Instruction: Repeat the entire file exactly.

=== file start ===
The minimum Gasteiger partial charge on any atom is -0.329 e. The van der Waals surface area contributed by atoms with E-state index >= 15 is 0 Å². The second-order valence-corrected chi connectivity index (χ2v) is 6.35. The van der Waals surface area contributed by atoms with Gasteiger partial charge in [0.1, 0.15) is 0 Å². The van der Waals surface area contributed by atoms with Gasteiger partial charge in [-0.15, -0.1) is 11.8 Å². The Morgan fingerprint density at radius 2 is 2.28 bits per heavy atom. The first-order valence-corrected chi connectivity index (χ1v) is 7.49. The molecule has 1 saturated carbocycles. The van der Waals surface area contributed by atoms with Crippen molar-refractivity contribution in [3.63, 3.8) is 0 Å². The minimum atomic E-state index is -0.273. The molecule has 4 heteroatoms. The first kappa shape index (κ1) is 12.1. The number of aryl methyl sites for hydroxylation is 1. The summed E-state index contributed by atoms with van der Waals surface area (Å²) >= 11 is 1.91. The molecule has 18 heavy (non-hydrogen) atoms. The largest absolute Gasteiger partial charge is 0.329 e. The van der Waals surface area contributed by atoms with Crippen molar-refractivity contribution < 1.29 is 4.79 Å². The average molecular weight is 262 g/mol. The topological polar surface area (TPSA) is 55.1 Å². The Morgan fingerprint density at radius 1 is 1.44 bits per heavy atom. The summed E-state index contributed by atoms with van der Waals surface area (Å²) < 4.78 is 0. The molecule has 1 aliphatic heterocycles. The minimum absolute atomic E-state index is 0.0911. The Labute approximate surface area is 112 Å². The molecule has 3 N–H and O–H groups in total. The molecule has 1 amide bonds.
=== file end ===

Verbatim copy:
The minimum Gasteiger partial charge on any atom is -0.329 e. The van der Waals surface area contributed by atoms with E-state index >= 15 is 0 Å². The second-order valence-corrected chi connectivity index (χ2v) is 6.35. The van der Waals surface area contributed by atoms with Gasteiger partial charge in [0.1, 0.15) is 0 Å². The van der Waals surface area contributed by atoms with Gasteiger partial charge in [-0.15, -0.1) is 11.8 Å². The Morgan fingerprint density at radius 2 is 2.28 bits per heavy atom. The first-order valence-corrected chi connectivity index (χ1v) is 7.49. The molecule has 1 saturated carbocycles. The van der Waals surface area contributed by atoms with Crippen molar-refractivity contribution in [3.63, 3.8) is 0 Å². The minimum atomic E-state index is -0.273. The molecule has 4 heteroatoms. The first kappa shape index (κ1) is 12.1. The number of aryl methyl sites for hydroxylation is 1. The summed E-state index contributed by atoms with van der Waals surface area (Å²) >= 11 is 1.91. The molecule has 18 heavy (non-hydrogen) atoms. The largest absolute Gasteiger partial charge is 0.329 e. The van der Waals surface area contributed by atoms with Crippen molar-refractivity contribution < 1.29 is 4.79 Å². The average molecular weight is 262 g/mol. The topological polar surface area (TPSA) is 55.1 Å². The Morgan fingerprint density at radius 1 is 1.44 bits per heavy atom. The summed E-state index contributed by atoms with van der Waals surface area (Å²) < 4.78 is 0. The molecule has 1 aliphatic heterocycles. The minimum absolute atomic E-state index is 0.0911. The Labute approximate surface area is 112 Å². The molecule has 3 N–H and O–H groups in total. The molecule has 1 amide bonds.